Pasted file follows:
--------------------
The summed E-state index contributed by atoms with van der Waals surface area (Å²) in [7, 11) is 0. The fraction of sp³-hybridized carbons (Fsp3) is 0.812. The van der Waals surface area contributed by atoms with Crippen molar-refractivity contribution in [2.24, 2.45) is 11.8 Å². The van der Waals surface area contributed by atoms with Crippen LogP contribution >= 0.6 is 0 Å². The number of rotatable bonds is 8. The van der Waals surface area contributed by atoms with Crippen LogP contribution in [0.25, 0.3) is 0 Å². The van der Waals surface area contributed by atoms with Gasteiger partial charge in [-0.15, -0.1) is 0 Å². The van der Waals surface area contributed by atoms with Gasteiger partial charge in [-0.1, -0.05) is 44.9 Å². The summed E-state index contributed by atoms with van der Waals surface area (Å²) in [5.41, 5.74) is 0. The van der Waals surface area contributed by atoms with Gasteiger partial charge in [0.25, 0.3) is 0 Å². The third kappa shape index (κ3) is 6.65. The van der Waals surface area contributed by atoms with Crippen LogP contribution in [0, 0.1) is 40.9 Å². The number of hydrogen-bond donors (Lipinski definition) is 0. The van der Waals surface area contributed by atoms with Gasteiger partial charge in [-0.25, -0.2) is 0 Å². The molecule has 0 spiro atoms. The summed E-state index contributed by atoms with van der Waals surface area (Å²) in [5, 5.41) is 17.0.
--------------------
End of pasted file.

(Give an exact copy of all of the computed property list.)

The summed E-state index contributed by atoms with van der Waals surface area (Å²) in [7, 11) is 0. The fraction of sp³-hybridized carbons (Fsp3) is 0.812. The van der Waals surface area contributed by atoms with Crippen molar-refractivity contribution in [2.24, 2.45) is 11.8 Å². The van der Waals surface area contributed by atoms with Crippen LogP contribution >= 0.6 is 0 Å². The number of rotatable bonds is 8. The van der Waals surface area contributed by atoms with Crippen LogP contribution in [0.25, 0.3) is 0 Å². The van der Waals surface area contributed by atoms with Gasteiger partial charge in [-0.15, -0.1) is 0 Å². The van der Waals surface area contributed by atoms with Gasteiger partial charge in [-0.1, -0.05) is 44.9 Å². The summed E-state index contributed by atoms with van der Waals surface area (Å²) in [5.41, 5.74) is 0. The van der Waals surface area contributed by atoms with Gasteiger partial charge in [0.25, 0.3) is 0 Å². The third kappa shape index (κ3) is 6.65. The van der Waals surface area contributed by atoms with Crippen LogP contribution in [0, 0.1) is 40.9 Å². The number of hydrogen-bond donors (Lipinski definition) is 0. The van der Waals surface area contributed by atoms with Gasteiger partial charge in [-0.25, -0.2) is 0 Å². The molecule has 0 spiro atoms. The summed E-state index contributed by atoms with van der Waals surface area (Å²) in [5, 5.41) is 17.0.